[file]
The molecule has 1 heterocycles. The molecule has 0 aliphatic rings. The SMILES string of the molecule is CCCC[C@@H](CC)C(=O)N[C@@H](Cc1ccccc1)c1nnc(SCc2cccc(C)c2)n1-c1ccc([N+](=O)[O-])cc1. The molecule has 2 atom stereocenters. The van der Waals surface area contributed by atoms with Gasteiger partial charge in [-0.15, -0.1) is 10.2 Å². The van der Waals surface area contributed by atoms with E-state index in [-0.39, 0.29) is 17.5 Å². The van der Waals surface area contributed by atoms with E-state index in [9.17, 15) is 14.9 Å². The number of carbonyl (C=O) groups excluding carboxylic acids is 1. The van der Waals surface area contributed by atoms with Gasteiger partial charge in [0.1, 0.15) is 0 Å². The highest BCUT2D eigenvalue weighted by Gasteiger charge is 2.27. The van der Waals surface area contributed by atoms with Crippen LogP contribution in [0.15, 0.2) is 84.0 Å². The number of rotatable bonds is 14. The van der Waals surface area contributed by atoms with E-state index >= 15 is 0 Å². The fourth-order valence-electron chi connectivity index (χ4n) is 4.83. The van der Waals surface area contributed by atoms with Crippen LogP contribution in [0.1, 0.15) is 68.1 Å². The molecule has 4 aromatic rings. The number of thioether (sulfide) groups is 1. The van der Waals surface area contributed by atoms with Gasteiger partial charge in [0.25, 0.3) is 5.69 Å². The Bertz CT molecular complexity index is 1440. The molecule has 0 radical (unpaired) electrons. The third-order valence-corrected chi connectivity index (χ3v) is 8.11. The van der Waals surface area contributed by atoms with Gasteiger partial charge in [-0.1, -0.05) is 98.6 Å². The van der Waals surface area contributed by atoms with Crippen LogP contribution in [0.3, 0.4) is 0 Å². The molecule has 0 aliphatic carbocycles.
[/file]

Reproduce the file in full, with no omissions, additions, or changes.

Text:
The molecule has 1 heterocycles. The molecule has 0 aliphatic rings. The SMILES string of the molecule is CCCC[C@@H](CC)C(=O)N[C@@H](Cc1ccccc1)c1nnc(SCc2cccc(C)c2)n1-c1ccc([N+](=O)[O-])cc1. The molecule has 2 atom stereocenters. The van der Waals surface area contributed by atoms with Gasteiger partial charge in [-0.15, -0.1) is 10.2 Å². The van der Waals surface area contributed by atoms with E-state index in [-0.39, 0.29) is 17.5 Å². The van der Waals surface area contributed by atoms with E-state index in [9.17, 15) is 14.9 Å². The number of carbonyl (C=O) groups excluding carboxylic acids is 1. The van der Waals surface area contributed by atoms with Gasteiger partial charge in [0.1, 0.15) is 0 Å². The highest BCUT2D eigenvalue weighted by Gasteiger charge is 2.27. The van der Waals surface area contributed by atoms with Crippen LogP contribution in [0.15, 0.2) is 84.0 Å². The number of rotatable bonds is 14. The van der Waals surface area contributed by atoms with E-state index >= 15 is 0 Å². The fourth-order valence-electron chi connectivity index (χ4n) is 4.83. The van der Waals surface area contributed by atoms with Crippen LogP contribution in [0.1, 0.15) is 68.1 Å². The molecule has 4 aromatic rings. The number of thioether (sulfide) groups is 1. The van der Waals surface area contributed by atoms with Gasteiger partial charge in [0.25, 0.3) is 5.69 Å². The Bertz CT molecular complexity index is 1440. The molecule has 0 radical (unpaired) electrons. The third-order valence-corrected chi connectivity index (χ3v) is 8.11. The van der Waals surface area contributed by atoms with Gasteiger partial charge in [-0.1, -0.05) is 98.6 Å². The van der Waals surface area contributed by atoms with Crippen LogP contribution in [0.3, 0.4) is 0 Å². The molecule has 0 aliphatic carbocycles.